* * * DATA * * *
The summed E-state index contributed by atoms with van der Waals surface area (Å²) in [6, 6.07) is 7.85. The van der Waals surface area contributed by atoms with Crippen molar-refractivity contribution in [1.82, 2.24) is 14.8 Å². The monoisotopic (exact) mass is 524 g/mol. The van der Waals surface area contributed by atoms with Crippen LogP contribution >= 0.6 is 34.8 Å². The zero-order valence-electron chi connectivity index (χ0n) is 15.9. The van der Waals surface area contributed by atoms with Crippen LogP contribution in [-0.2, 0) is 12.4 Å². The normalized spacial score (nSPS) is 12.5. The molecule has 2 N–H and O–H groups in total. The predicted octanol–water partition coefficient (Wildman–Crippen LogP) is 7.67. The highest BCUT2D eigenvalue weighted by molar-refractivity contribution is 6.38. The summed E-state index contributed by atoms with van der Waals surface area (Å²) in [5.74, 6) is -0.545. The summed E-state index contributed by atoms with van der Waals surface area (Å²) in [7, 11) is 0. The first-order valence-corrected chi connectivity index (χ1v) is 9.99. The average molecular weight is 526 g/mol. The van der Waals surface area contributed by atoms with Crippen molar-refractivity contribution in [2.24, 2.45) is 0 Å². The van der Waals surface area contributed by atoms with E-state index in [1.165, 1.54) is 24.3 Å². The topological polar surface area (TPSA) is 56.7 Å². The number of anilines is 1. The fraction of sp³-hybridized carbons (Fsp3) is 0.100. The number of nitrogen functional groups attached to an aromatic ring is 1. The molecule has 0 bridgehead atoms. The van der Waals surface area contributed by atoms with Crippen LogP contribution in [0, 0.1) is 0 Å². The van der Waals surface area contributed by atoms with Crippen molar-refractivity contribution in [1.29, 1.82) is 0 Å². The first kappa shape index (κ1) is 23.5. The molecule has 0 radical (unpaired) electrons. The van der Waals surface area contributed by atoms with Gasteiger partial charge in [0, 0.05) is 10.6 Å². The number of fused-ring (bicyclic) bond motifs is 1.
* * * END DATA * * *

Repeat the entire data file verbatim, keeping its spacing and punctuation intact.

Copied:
The summed E-state index contributed by atoms with van der Waals surface area (Å²) in [6, 6.07) is 7.85. The van der Waals surface area contributed by atoms with Crippen molar-refractivity contribution in [1.82, 2.24) is 14.8 Å². The monoisotopic (exact) mass is 524 g/mol. The van der Waals surface area contributed by atoms with Crippen LogP contribution >= 0.6 is 34.8 Å². The zero-order valence-electron chi connectivity index (χ0n) is 15.9. The van der Waals surface area contributed by atoms with Crippen LogP contribution in [-0.2, 0) is 12.4 Å². The normalized spacial score (nSPS) is 12.5. The molecule has 2 N–H and O–H groups in total. The predicted octanol–water partition coefficient (Wildman–Crippen LogP) is 7.67. The highest BCUT2D eigenvalue weighted by molar-refractivity contribution is 6.38. The summed E-state index contributed by atoms with van der Waals surface area (Å²) in [5.74, 6) is -0.545. The summed E-state index contributed by atoms with van der Waals surface area (Å²) in [7, 11) is 0. The first-order valence-corrected chi connectivity index (χ1v) is 9.99. The average molecular weight is 526 g/mol. The van der Waals surface area contributed by atoms with Crippen molar-refractivity contribution in [2.24, 2.45) is 0 Å². The van der Waals surface area contributed by atoms with E-state index in [1.165, 1.54) is 24.3 Å². The topological polar surface area (TPSA) is 56.7 Å². The number of anilines is 1. The fraction of sp³-hybridized carbons (Fsp3) is 0.100. The number of nitrogen functional groups attached to an aromatic ring is 1. The molecule has 0 bridgehead atoms. The van der Waals surface area contributed by atoms with Crippen LogP contribution in [0, 0.1) is 0 Å². The van der Waals surface area contributed by atoms with Crippen molar-refractivity contribution in [1.29, 1.82) is 0 Å². The first kappa shape index (κ1) is 23.5. The molecule has 0 radical (unpaired) electrons. The van der Waals surface area contributed by atoms with Gasteiger partial charge in [0, 0.05) is 10.6 Å². The number of fused-ring (bicyclic) bond motifs is 1.